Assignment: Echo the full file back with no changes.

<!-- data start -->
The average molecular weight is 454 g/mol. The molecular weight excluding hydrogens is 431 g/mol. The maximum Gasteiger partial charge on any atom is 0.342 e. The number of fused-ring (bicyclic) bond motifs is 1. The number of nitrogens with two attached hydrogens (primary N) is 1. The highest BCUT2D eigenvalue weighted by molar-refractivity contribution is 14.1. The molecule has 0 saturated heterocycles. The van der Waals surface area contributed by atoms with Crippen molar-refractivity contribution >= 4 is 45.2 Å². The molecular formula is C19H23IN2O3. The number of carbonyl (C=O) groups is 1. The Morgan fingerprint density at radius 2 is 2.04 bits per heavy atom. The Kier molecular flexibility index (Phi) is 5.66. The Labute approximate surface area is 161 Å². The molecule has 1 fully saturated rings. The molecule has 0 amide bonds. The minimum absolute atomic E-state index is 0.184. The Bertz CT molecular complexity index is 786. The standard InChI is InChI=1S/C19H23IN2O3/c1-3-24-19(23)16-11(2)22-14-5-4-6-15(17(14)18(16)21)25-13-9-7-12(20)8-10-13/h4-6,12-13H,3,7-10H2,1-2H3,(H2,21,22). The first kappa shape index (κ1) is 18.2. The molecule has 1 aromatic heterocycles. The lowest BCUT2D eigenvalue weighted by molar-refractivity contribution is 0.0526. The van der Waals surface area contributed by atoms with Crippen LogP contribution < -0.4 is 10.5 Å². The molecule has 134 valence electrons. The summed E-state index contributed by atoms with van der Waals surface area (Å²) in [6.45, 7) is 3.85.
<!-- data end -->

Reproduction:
The average molecular weight is 454 g/mol. The molecular weight excluding hydrogens is 431 g/mol. The maximum Gasteiger partial charge on any atom is 0.342 e. The number of fused-ring (bicyclic) bond motifs is 1. The number of nitrogens with two attached hydrogens (primary N) is 1. The highest BCUT2D eigenvalue weighted by molar-refractivity contribution is 14.1. The molecule has 0 saturated heterocycles. The van der Waals surface area contributed by atoms with Crippen molar-refractivity contribution >= 4 is 45.2 Å². The molecular formula is C19H23IN2O3. The number of carbonyl (C=O) groups is 1. The Morgan fingerprint density at radius 2 is 2.04 bits per heavy atom. The Kier molecular flexibility index (Phi) is 5.66. The Labute approximate surface area is 161 Å². The molecule has 1 fully saturated rings. The molecule has 0 amide bonds. The minimum absolute atomic E-state index is 0.184. The Bertz CT molecular complexity index is 786. The standard InChI is InChI=1S/C19H23IN2O3/c1-3-24-19(23)16-11(2)22-14-5-4-6-15(17(14)18(16)21)25-13-9-7-12(20)8-10-13/h4-6,12-13H,3,7-10H2,1-2H3,(H2,21,22). The first kappa shape index (κ1) is 18.2. The molecule has 1 aromatic heterocycles. The lowest BCUT2D eigenvalue weighted by molar-refractivity contribution is 0.0526. The van der Waals surface area contributed by atoms with Crippen LogP contribution < -0.4 is 10.5 Å². The molecule has 134 valence electrons. The summed E-state index contributed by atoms with van der Waals surface area (Å²) in [6.45, 7) is 3.85.